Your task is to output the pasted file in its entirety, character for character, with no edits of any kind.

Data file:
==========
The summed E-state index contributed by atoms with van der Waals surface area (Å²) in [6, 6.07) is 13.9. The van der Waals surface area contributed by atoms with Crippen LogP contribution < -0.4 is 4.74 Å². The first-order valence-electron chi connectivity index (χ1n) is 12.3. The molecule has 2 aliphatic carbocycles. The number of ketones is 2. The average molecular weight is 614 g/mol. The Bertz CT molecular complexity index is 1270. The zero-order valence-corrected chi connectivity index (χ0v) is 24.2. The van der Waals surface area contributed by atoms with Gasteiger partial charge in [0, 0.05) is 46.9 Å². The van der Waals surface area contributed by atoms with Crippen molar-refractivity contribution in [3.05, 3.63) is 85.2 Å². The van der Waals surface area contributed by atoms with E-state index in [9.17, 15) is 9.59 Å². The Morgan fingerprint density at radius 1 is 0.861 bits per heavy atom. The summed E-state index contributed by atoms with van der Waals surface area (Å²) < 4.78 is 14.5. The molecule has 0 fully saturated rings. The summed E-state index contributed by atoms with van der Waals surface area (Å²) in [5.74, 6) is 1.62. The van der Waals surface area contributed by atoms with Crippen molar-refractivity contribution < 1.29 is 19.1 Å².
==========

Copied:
The summed E-state index contributed by atoms with van der Waals surface area (Å²) in [6, 6.07) is 13.9. The van der Waals surface area contributed by atoms with Crippen LogP contribution < -0.4 is 4.74 Å². The first-order valence-electron chi connectivity index (χ1n) is 12.3. The molecule has 2 aliphatic carbocycles. The number of ketones is 2. The average molecular weight is 614 g/mol. The Bertz CT molecular complexity index is 1270. The zero-order valence-corrected chi connectivity index (χ0v) is 24.2. The van der Waals surface area contributed by atoms with Gasteiger partial charge in [0, 0.05) is 46.9 Å². The van der Waals surface area contributed by atoms with Crippen molar-refractivity contribution in [3.05, 3.63) is 85.2 Å². The van der Waals surface area contributed by atoms with E-state index in [9.17, 15) is 9.59 Å². The Morgan fingerprint density at radius 1 is 0.861 bits per heavy atom. The summed E-state index contributed by atoms with van der Waals surface area (Å²) < 4.78 is 14.5. The molecule has 0 fully saturated rings. The summed E-state index contributed by atoms with van der Waals surface area (Å²) in [5.74, 6) is 1.62. The van der Waals surface area contributed by atoms with Crippen molar-refractivity contribution < 1.29 is 19.1 Å².